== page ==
Boxing Day, 2014, three thirty in the afternoon.
My ginormous family is sitting around the dining room table, poking at the remnants of the ginormous dessert that followed our ginormous lunch: meringues and mince pies, Dundee cake and plum pudding, cream and custard and chocolate. We have just finished listening to the Queen’s Christmas speech, during which my grandmother sat bolt upright, quivering as if in religious ecstasy, and the rest of us wondered whether she would kill us in bloody and creative ways if we made any noise while the queen was talking. (Answer: yes, pretty definitely.)
My grandmother’s accent is impossible to categorize because it isn’t so much an accent as an audible mask. When my grandmother was growing up in a tiny town in Scotland- oldest daughter of an alcoholic lorry driver, who was himself the bastard son of a servant girl- she would have spoken with a thick Scottish burr, I suppose. But my stiff, proper, upright, upper-class English grandfather got her pregnant when she was nineteen, and they had the stiff, proper, English equivalent of a shotgun wedding, and she had to adopt a new way of speaking to try to fit in with her stiff, proper, English in-laws. When she talks now, it sounds like a parody, an Oxfordshire accent by way of Monty Python.
“Deeeeeaaah?” she says again, prodding me. “What do you think of this movie business? The business with the movie and North Korea?”
There are few absolute truths in life, but one of them is this: It’s a bad idea to be drawn into political debate with your grandparents at Christmas. Across the table, my sisters are trying to remind me of this by grimacing painfully, making little stop abort gestures that look almost like jazz hands. But I never was any good at shutting up.
So I tell my grandmother what I think about The Interview being pulled from theatres, a highly abbreviated version. I tell her that I can understand the distributor’s decision to pull the movie- that it’s admirable to champion free speech, but awkward to be forced into the role of champion without any warning.
I get that far, and my grandmother looks at me as if I have just suggested something truly horrifying, like butchering schoolchildren for shoe leather.
“Benedicta, daaahhling,” she says sternly. “That movie has to be censored, don’t you see? This is exactly why we need more censorship, to get rid of this kind of tripe. You can’t go around ridiculing heads of state. Especially not heads of state from Asia, or Africa! These countries aren’t…aren’t sophisticated enough to deal with that kind of thing!”
We have reached the “weapons grade racism” portion of this debate. I ask my grandmother what she means by “sophisticated.”
“Oh, well, you know,” she says, flapping a hand, and then veers off in a new direction. “Anyway, if someone were to ridicule Queen Elizabeth, I would be furious! I would be absolutely incensed!”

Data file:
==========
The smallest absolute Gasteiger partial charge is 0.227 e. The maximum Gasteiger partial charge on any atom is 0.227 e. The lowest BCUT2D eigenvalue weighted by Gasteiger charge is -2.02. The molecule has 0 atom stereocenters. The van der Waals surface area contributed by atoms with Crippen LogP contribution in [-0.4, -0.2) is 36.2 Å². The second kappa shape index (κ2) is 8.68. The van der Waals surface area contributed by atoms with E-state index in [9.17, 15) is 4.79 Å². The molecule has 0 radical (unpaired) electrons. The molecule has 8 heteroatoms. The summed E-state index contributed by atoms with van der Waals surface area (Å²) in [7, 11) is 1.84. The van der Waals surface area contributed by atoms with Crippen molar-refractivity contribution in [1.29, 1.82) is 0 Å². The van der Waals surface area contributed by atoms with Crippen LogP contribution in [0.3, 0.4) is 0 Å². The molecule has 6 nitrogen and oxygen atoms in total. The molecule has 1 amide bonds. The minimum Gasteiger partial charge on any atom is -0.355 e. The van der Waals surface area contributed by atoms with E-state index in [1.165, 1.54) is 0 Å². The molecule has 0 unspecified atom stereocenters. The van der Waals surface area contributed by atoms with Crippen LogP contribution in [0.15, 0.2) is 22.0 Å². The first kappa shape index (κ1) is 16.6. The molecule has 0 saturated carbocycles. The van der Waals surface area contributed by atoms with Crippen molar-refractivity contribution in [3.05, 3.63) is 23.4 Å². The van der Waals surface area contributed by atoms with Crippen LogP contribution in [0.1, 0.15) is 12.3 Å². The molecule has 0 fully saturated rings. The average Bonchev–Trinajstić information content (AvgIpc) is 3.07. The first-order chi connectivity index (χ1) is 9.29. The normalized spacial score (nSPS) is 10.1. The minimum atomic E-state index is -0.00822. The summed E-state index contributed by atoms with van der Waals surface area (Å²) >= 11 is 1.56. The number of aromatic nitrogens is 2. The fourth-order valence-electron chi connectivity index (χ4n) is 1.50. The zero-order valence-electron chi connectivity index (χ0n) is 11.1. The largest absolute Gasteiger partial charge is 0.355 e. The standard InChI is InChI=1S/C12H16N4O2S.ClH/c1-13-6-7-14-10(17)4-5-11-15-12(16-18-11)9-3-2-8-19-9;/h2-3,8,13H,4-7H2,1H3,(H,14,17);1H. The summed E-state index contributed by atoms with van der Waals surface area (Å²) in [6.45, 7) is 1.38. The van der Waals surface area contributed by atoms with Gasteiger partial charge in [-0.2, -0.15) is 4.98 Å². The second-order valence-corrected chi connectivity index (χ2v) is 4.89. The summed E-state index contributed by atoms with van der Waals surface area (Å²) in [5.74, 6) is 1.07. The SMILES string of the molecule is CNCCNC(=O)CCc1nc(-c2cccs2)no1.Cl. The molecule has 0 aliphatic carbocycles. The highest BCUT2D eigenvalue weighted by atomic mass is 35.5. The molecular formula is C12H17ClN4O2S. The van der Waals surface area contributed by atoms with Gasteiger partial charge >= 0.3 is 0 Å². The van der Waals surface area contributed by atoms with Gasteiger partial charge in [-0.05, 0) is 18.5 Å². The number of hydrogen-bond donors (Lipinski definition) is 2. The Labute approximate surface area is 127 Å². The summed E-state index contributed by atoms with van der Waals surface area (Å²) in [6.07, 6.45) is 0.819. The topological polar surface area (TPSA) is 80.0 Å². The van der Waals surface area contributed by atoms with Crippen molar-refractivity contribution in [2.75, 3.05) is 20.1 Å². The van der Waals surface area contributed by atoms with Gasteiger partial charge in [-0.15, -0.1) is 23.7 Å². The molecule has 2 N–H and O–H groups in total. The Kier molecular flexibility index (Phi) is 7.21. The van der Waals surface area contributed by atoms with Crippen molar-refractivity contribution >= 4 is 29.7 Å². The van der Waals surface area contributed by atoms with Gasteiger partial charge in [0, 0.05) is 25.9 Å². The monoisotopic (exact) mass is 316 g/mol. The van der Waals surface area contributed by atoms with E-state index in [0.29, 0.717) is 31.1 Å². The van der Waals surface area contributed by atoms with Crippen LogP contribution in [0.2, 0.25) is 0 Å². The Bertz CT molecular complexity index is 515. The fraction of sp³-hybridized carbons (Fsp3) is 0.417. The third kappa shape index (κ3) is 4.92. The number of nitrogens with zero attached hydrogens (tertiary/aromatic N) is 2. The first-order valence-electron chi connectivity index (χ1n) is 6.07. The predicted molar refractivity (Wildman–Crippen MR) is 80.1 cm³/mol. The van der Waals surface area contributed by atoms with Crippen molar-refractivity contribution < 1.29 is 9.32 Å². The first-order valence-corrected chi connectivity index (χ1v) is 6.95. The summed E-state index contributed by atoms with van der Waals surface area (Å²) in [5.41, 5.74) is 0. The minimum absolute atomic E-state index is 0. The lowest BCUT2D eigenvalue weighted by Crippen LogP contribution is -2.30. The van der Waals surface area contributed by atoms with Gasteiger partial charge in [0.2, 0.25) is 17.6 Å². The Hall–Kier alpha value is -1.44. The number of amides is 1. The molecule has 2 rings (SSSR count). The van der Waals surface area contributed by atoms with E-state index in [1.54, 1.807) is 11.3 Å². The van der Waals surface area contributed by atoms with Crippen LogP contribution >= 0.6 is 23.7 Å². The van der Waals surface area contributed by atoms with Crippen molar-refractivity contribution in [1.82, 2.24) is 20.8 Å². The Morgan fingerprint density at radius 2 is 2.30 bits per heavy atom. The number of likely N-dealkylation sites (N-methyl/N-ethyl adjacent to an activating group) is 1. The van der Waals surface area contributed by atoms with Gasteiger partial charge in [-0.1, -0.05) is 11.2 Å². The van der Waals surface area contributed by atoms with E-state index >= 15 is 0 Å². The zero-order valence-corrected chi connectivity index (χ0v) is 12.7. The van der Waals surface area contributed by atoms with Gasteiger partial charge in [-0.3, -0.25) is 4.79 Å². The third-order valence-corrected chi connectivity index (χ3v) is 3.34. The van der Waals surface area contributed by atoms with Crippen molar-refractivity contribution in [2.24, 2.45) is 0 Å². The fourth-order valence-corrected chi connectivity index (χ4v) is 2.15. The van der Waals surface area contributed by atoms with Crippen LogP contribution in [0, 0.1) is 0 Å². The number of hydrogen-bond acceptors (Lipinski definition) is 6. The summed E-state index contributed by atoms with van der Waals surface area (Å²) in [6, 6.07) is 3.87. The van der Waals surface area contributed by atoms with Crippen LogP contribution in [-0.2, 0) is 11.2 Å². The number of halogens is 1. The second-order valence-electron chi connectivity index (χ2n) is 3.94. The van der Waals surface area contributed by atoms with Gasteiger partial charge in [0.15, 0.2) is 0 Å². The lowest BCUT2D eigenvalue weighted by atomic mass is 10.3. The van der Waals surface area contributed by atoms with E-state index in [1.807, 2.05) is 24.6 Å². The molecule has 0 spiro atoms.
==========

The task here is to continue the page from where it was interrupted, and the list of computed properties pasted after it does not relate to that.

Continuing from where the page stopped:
I think about my study back home, which is decked practically wall to wall in drawings of Her Majesty the Queen, and make a mental note to hide them before my grandmother comes round to tea.
My grandmother is fuming now, letting out little annoyed pants like a boiling teakettle. “This sort of thing never used to happen. People never used to have such terrible manners.”
“This sort of thing has always happened,” I say, and I list a few examples. Aristophanes, mocking the waste and the pointlessness of the Peloponnesian War with a mixture of witty wordplay and dick jokes. Seneca, going after the emperor Claudius. Gilbert and Sullivan, painting the nobility of England as too terminally dumb to step in out of the rain.
“But where does it end?” my grandmother asks. “What does it lead to?”
Neither of us know, of course, that in a couple of weeks, twelve people will be gunned down at the offices of Charlie Hebdo in Paris- gunned down precisely because they were so terribly bad at shutting up. If we had known, my grandmother would have been even louder in her denunciations. But it wouldn’t have changed my attitude.
We spend a lot of our lives being told that when someone tries to provoke us, acts in a way that’s vicious or cruel, we should just ignore it. Don’t try to debate white supremacists. When someone whistles and catcalls, walk on by. Yes, I know, it’s no good getting locked in a heated discussion with people like that. As lawyers say, you shouldn’t wrestle with a pig- you get dirty, and the pig enjoys it.
But there’s a cost to keeping your lips pressed shut and forcing down the anger. Hatred, irrationality, cruelty- even if they only manifest in words, they suck the energy and hopefulness right out of you, like little paper vampires.
If you can’t talk down evil, what can you do? You can point right in its stupid evil face and laugh and laugh and laugh.
Evil hates that.
Like Alison Bechdel, the god of lesbian comics, skewering the war in Iraq. Like Tara Flynn and Kevin McGahern in Ireland, deftly demolishing opposition to gay marriage. Like Maurice Williamson in New Zealand, in a speech that spun vicious stupidity into comedy gold.
So I think to myself that I won’t take down my pictures of Her Majesty Lizzie Two before my grandmother comes to tea.
Because I’m no good at shutting up.
And I don’t see why anyone else should, either.